Historian: Give Trump Credit for Dispelling Myth of ‘Inevitable’ Civil War
Fury over president's unpolished remarks ignores the fact many scholars agree with him
President Trump sparked outrage on Monday after making comments regarding President Andrew Jackson and the Civil War during an interview broadcast on satellite radio.
Trump’s remarks, while not exactly polished, suggested Jackson might have been able to stop the Civil War and that the seventh President foresaw the nation’s imminent sundering. He also implied the great and terrible fraternal tragedy never needed to have occurred in the first place — a point many historians agree with.
“I mean, had Andrew Jackson been a little later you wouldn’t have had the Civil War,” the President said. “He was a very tough person, but he had a big heart. He was really angry that he saw with regard to the Civil War, he continued, ‘There’s no reason for this.'”
“Jackson was draining the swamp in his day, which I suspect is why Trump admires him.”
“People don’t realize, you know, the Civil War, if you think about it, why? People don’t ask that question, but why was there the Civil War? Why could that one not have been worked out?” Trump said.
The negative reaction was swift and fierce. Some organizations intentionally took Trump’s words out of context in order to make it appear as if Trump did not know that Andrew Jackson died before the Civil War. “Note to President Trump: Andrew Jackson wasn’t alive for the Civil War,” read a headline from USA Today.
What Trump likely did have in mind was the Nullification Crisis — and Jackson’s swift response to South Carolina’s defiance of federal power — when he said Jackson could have prevented the Civil War.
“Jackson may have smacked South Carolina around when it seceded on December 20, 1860, which Virginia, North Carolina, Kentucky, Maryland, and Missouri may have applauded,” said Dr. Marshall DeRosa, a political science professor at Florida Atlantic University and expert on American constitutional law and the Confederate constitution.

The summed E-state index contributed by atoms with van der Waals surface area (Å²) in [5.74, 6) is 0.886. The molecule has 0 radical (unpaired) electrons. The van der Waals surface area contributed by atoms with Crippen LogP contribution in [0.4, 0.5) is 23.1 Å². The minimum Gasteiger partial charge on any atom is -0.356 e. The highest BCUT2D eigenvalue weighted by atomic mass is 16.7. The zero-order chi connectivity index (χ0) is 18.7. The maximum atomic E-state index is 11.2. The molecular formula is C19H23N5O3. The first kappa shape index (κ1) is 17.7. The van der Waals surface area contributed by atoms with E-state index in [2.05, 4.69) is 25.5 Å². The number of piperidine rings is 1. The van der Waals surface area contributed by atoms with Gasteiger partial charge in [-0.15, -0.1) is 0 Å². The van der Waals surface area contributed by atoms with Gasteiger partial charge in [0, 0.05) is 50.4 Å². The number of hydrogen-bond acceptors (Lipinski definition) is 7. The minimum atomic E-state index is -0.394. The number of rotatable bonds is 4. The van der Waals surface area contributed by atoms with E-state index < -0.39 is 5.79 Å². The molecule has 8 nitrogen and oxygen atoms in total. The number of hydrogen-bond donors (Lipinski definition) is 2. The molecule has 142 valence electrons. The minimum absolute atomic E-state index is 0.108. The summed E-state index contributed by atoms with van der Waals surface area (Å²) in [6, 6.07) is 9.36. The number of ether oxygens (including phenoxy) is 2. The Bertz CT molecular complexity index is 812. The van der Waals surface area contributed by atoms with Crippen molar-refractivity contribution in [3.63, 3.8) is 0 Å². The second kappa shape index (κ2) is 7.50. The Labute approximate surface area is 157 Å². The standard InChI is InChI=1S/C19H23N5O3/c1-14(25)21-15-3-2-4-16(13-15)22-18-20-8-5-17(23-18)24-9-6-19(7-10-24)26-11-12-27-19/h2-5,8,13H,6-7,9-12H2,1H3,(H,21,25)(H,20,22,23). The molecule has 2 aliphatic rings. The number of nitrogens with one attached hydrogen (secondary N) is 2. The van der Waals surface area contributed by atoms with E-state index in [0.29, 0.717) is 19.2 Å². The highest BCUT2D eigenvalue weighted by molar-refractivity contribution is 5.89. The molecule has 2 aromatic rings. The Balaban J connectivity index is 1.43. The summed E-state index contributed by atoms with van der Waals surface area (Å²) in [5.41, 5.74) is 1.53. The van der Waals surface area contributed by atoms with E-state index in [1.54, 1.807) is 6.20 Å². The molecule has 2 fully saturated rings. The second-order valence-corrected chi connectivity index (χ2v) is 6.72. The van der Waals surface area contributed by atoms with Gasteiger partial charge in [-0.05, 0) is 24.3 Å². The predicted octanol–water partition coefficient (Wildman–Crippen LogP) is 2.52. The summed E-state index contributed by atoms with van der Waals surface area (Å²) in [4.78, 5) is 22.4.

However, much of the uproar appeared to be in response to Trump’s effective suggestion that the war could and should have been avoided. “Trump: Why could the Civil War not have ‘been worked out?'” read CNN’s headline. Angry liberals were ready and willing to provide an answer.
“1 word answer: Slavery. Longer: When Andrew Jackson died in 1845 (16 yrs before the Civil War began), he owned 150 men, women and children,” Chelsea Clinton wrote on Twitter.
“UMMM… SLAVERY,” tweeted Simone Sanders, former campaign spokesperson for Sen. Bernie Sanders (D-Vt.). “The thing southern states were most concerned about in 1861 was the right to perpetuate slavery,” she wrote.
But many historians also dispute that the issue of slavery made war inevitable and point to a widespread belief on both sides that there could be a peaceful resolution.
“I will give President Trump credit dressing down the … myth that the war was inevitable,” DeRosa said. “The Confederacy was more than willing to negotiate a settlement, even to the point of re-entering the Union.”
Moreover, “the probability that President Jackson, a Democrat, would be more amenable to negotiate with the Democratic Confederacy is highly probable,” DeRosa added, returning for a moment to Trump’s claim that Jackson could have prevented the war.
But Trump’s historically mainstream suggestion the Civil War could have been avoided was not only ignorant, according to the media elite — it was also sinister.
“Historians see a dark underside to Trump’s Civil War riff,” proclaimed a Politico headline.
“The president’s comments on Monday struck some historians as darker than a history goof, with the president seeming to minimize the painful history of slavery in the United States and to talk up Jackson’s role as a strongman leader who proudly owned many slaves,” the Politico article read. The key word here is, of course, “some.”
“The media’s reaction was to be expected,” said DeRosa.
“It’s important for your readers to understand that slavery was a necessary but not a sufficient cause of the war,” DeRosa told LifeZette. “It was about plundering the South, e. g., tariffs and internal improvements such as the Transcontinental Railroad,” he explained. “Lincoln’s rise to political prominence stemmed from his successful career as a lobbyist for railroad companies, what today we refer to as crony capitalism,” DeRosa continued.
Jackson, however, “was a man of the people,” said DeRosa. “His battle against the Second Bank of the United States is evidence,” he said. “Jackson was draining the swamp in his day, which I suspect is why Trump admires him.”